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was always pushing us forward and space was the place where the frontier that we really needed to explore. he never would have let this happen. we would have a next generation of manned flight taking is up into space right now. >> right, but the current president of the united states, george w. bush said let's go back to the moon, go to mars and go way out there but this president pulled the plug on it because he said it's not worth the money. >> well, i don't agree and i don't think a lot of americans agree. we were -- when president kennedy had us go to the moon, that inspired us and we need to keep doing that. it's probably something that doesn't seem like it's worth the money to some but that's where our future is. and a great leader would have us up there and manned flight going to the moon and going to the other planets. >> you know, ed, the irony is going forward that if we want to go up to the international space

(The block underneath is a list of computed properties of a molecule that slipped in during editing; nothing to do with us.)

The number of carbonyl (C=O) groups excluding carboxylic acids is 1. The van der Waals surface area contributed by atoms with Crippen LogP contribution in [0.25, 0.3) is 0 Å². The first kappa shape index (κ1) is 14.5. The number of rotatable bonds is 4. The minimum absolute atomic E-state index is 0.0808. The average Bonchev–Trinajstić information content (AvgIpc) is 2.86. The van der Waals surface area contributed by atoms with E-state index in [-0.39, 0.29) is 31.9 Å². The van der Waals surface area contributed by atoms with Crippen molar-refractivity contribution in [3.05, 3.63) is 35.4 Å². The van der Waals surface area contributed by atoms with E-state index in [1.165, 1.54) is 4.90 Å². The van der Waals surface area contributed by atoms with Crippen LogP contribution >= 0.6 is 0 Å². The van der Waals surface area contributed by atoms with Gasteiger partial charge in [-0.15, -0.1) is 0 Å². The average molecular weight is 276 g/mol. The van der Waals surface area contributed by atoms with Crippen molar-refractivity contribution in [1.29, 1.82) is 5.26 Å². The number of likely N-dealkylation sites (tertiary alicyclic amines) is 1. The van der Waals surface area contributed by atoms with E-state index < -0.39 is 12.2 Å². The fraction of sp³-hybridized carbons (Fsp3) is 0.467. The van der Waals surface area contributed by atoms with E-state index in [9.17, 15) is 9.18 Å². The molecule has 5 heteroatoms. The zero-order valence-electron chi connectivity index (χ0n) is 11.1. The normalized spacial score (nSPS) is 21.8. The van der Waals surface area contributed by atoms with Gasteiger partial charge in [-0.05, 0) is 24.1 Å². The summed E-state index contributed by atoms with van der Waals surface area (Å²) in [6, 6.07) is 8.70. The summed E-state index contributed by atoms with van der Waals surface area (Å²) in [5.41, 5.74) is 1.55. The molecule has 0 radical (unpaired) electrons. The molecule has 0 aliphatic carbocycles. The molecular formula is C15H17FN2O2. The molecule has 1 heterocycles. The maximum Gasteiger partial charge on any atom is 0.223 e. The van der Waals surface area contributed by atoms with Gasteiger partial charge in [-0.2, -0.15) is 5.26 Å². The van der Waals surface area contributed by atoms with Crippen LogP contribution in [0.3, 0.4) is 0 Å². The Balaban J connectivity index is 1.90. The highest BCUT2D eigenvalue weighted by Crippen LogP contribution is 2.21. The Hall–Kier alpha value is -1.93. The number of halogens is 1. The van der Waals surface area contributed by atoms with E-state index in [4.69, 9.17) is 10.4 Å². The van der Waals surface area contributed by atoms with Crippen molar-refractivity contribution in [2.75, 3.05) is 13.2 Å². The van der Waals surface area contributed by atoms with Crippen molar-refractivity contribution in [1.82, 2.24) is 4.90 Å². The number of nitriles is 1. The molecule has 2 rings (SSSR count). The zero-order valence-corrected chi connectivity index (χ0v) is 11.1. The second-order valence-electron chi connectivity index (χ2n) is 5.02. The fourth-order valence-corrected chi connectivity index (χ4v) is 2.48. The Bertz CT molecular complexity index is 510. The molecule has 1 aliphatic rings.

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station we're going to have to hitch a ride with the russians, the so-called evil empire which john f. kennedy absolutely hated. >> exactly. and i think they're charging us between $50 and $60 million per astronaut. that would buy an awful lot of space shuttle fuel for our own space shuttles or other craft to get us up there. >> right. >> it's ironic that july 20, 1969 which is when we landed one moon and july 21st, is our last space shuttle. very ironic. >> very ironic and bitter sweet as we count down to the shuttle landing. when you look at manned space flight in this country, it is, as you mentioned inspirational. it's what those movies are made about and stuff like that. now what? >> well, that's the thing, steve, is that when you have a great leader that knows how to inspire the country and unite us, we can work together.